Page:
NEW YORK (Real Money) -- Maybe Macy's (M) had more days between Thanksgiving and Christmas than other retailers did? Maybe their stores had better weather than did other national chains across the street?
You have to shake your head at first when you examine the Macy's numbers, because they, alas, seem too good to be true. That's especially given the odd contrast of Bed Bath & Beyond (BBBY), the consistently good retailer that reported disappointing earnings Wednesday night and posted comparable-store sales that were almost literally half of what Macy's was able to bang out.
However, when you have sat down with CEO Terry Lundgren as many times as I have done in the last few years, you know that Lundgren saw a lot more changes coming to retail than just about anyone else did -- including Bed Bath, for that matter.
Lundgren, who is one of my Bankable 21 -- the 21 CEOs in Get Rich Carefully that I say you can bank on to win for you -- understood something crucial. Namely, if Macy's was going to be a successful and prevail as a 21st-century retailer, it was going to have to change radically.
That's why he looked at the universe of stores and decided that Macy's could go national on purchasing clout from suppliers, but that it needed to stay local when it came to customers' needs. I think a lot of the skeptical investor class didn't believe Lundgren when he stressed his "My Macy's" initiative, which entailed bolstering local sales by having the amalgam of department stores atomize into the local roots that had once predominated.
Remember, Macy's was initially cobbled together in an almost automaton way: A bunch of local retailers were gathered under one nationwide roof. That was an excellent business decision when it came to the ability to wrangle with such names as VF Corp (VFC) and the PVH (PVH), but it wasn't so strong in when it came to any attempt to distinguish Macy's from the pack of similarly stocked competitors. So Lundgren reinvented the paradigm in a way that companies like Sears (SHLD) or Kohl's (KSS) or Wal-Mart (WMT) or Target (TGT) can only hope to do: Macy's has tailored the merchandise for the locale. It's working.
More important, perhaps, was Lundgren's very aggressive decision to go "omnichannel" and to mean it, meaning that Macy's was going to adopt "a can't beat them, join them, and then figure out a way to beat them" approach to the Web. Now Macy's, because of all of its marketing power, offers great prices for premium proprietary product right on the Web. You can then pick it up, or Macy's can send it to you, or you can return it using the physical store presence. For those of us who shop online, we know the bane of our existence is the "return." If we don't like it, what are we supposed to do? Shlep down to the UPS (UPS) or Container Store (TCS) or something?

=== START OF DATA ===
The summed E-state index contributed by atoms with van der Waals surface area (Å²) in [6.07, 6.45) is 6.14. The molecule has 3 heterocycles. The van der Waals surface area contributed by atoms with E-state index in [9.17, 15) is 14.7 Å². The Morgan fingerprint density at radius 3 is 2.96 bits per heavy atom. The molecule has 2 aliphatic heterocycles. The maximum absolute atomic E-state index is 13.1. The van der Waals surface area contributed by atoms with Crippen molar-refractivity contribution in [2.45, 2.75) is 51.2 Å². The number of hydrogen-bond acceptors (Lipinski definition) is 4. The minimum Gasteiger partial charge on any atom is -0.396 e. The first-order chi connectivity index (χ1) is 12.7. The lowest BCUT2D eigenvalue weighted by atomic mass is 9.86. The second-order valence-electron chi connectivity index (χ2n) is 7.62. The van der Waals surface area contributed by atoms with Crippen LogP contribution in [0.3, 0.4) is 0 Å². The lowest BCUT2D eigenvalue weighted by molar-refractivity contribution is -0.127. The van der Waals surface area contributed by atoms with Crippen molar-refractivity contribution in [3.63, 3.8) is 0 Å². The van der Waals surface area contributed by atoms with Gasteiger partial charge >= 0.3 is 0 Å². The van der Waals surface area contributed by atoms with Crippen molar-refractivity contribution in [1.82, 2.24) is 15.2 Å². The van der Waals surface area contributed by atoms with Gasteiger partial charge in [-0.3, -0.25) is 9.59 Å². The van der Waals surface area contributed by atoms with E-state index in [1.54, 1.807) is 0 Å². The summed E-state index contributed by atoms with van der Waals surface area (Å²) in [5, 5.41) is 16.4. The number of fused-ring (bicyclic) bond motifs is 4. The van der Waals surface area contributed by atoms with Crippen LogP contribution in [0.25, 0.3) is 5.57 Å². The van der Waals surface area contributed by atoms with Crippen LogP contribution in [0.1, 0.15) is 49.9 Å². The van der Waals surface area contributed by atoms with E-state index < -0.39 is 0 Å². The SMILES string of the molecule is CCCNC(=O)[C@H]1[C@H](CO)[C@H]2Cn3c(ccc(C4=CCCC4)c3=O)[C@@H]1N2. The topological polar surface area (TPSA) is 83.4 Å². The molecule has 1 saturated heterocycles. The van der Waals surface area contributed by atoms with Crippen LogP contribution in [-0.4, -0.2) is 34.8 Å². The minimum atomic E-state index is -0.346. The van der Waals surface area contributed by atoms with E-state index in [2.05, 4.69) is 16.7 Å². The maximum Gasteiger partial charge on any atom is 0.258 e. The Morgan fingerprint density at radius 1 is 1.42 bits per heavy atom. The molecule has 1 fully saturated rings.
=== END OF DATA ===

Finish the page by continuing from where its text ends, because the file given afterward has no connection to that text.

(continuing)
Macy's has a solution to that, as it does for getting the merchandise to you from another store that might have more inventory of a particular item. I am sure the northern stores were busy helping out the southern stores with cold-weather-apparel inventory -- that is, if they had enough left to dole out to the south, given the brutal weather.
And the layoffs? As with everything Macy's does, this is about technology and streamlining trumping overhead and excess labor costs -- making tech do more with less. Oh, and just like everything else Macy's does, the shareholders will reap the rewards. One of the best chief financial officers out there, Karen Hoguet, will be sure to plough the savings into the right portion of the capital structure, and hopefully a share buyback, given that the stock only sells at 11x this year's number.
Bed Bath, on the other hand, seems to have been caught flat-footed by the Internet, and it still has no real strategy to deal with it, as was painfully obvious from the always-truncated conference call. The company's answer to the slash in comps growth? Opaque, except perhaps for a strategy of more couponing. Bed Bath is a terrific bricks-and-mortar retailer but, as Lundgren tells you, that's not enough in a world that's so rapidly migrating to the Web.
How good are Macy's and Lundgren? The retailer stocks have been going down ever since Howard Schultz from Starbucks (SBUX) told us about a secular decline in shopping-mall traffic that he saw at holiday time. Mall-based Macy's saw it coming, too. Like Schultz and Starbucks, it has come up with its own defense, and offense, to combat that decline in a positive way for believing shareholders.
At the time of publication, Action Alerts PLUS, which Cramer co-manages as a charitable trust, was long M.
Editor's Note: This article was originally published at 7:32 a.m. EST on Real Money on Jan. 9.